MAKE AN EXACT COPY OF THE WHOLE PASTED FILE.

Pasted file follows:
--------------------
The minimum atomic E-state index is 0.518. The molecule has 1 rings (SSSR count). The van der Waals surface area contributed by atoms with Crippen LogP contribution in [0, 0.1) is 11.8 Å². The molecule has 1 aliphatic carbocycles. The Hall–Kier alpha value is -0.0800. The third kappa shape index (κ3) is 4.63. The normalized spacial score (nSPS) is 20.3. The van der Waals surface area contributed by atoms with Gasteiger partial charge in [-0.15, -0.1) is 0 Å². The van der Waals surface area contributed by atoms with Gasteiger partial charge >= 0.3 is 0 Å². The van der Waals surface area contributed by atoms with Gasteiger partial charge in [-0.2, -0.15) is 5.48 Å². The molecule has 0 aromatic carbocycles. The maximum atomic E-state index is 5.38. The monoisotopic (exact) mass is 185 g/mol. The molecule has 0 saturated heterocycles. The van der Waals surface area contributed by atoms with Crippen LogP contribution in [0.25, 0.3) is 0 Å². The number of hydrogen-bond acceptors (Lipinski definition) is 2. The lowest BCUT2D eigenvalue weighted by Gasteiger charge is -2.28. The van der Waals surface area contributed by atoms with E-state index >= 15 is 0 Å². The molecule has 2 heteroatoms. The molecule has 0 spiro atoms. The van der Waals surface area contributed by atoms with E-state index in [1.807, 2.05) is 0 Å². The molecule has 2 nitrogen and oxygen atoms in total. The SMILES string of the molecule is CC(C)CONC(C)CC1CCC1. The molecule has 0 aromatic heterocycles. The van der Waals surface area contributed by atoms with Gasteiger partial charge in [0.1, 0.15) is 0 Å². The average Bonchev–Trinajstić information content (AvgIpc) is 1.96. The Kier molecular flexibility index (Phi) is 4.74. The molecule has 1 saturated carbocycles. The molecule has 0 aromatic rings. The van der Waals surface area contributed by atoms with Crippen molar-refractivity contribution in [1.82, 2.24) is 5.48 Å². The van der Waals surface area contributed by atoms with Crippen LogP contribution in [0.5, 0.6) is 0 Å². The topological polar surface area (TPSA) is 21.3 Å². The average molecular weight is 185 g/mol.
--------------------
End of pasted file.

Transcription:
The minimum atomic E-state index is 0.518. The molecule has 1 rings (SSSR count). The van der Waals surface area contributed by atoms with Crippen LogP contribution in [0, 0.1) is 11.8 Å². The molecule has 1 aliphatic carbocycles. The Hall–Kier alpha value is -0.0800. The third kappa shape index (κ3) is 4.63. The normalized spacial score (nSPS) is 20.3. The van der Waals surface area contributed by atoms with Gasteiger partial charge in [-0.15, -0.1) is 0 Å². The van der Waals surface area contributed by atoms with Gasteiger partial charge >= 0.3 is 0 Å². The van der Waals surface area contributed by atoms with Gasteiger partial charge in [-0.2, -0.15) is 5.48 Å². The molecule has 0 aromatic carbocycles. The maximum atomic E-state index is 5.38. The monoisotopic (exact) mass is 185 g/mol. The molecule has 0 saturated heterocycles. The van der Waals surface area contributed by atoms with Crippen LogP contribution in [0.25, 0.3) is 0 Å². The number of hydrogen-bond acceptors (Lipinski definition) is 2. The lowest BCUT2D eigenvalue weighted by Gasteiger charge is -2.28. The van der Waals surface area contributed by atoms with E-state index >= 15 is 0 Å². The molecule has 2 heteroatoms. The molecule has 0 spiro atoms. The van der Waals surface area contributed by atoms with E-state index in [1.807, 2.05) is 0 Å². The molecule has 2 nitrogen and oxygen atoms in total. The SMILES string of the molecule is CC(C)CONC(C)CC1CCC1. The molecule has 0 aromatic heterocycles. The van der Waals surface area contributed by atoms with Gasteiger partial charge in [0.1, 0.15) is 0 Å². The average Bonchev–Trinajstić information content (AvgIpc) is 1.96. The Kier molecular flexibility index (Phi) is 4.74. The molecule has 1 saturated carbocycles. The molecule has 0 aromatic rings. The van der Waals surface area contributed by atoms with Crippen molar-refractivity contribution in [1.82, 2.24) is 5.48 Å². The van der Waals surface area contributed by atoms with Crippen LogP contribution in [0.5, 0.6) is 0 Å². The topological polar surface area (TPSA) is 21.3 Å². The average molecular weight is 185 g/mol.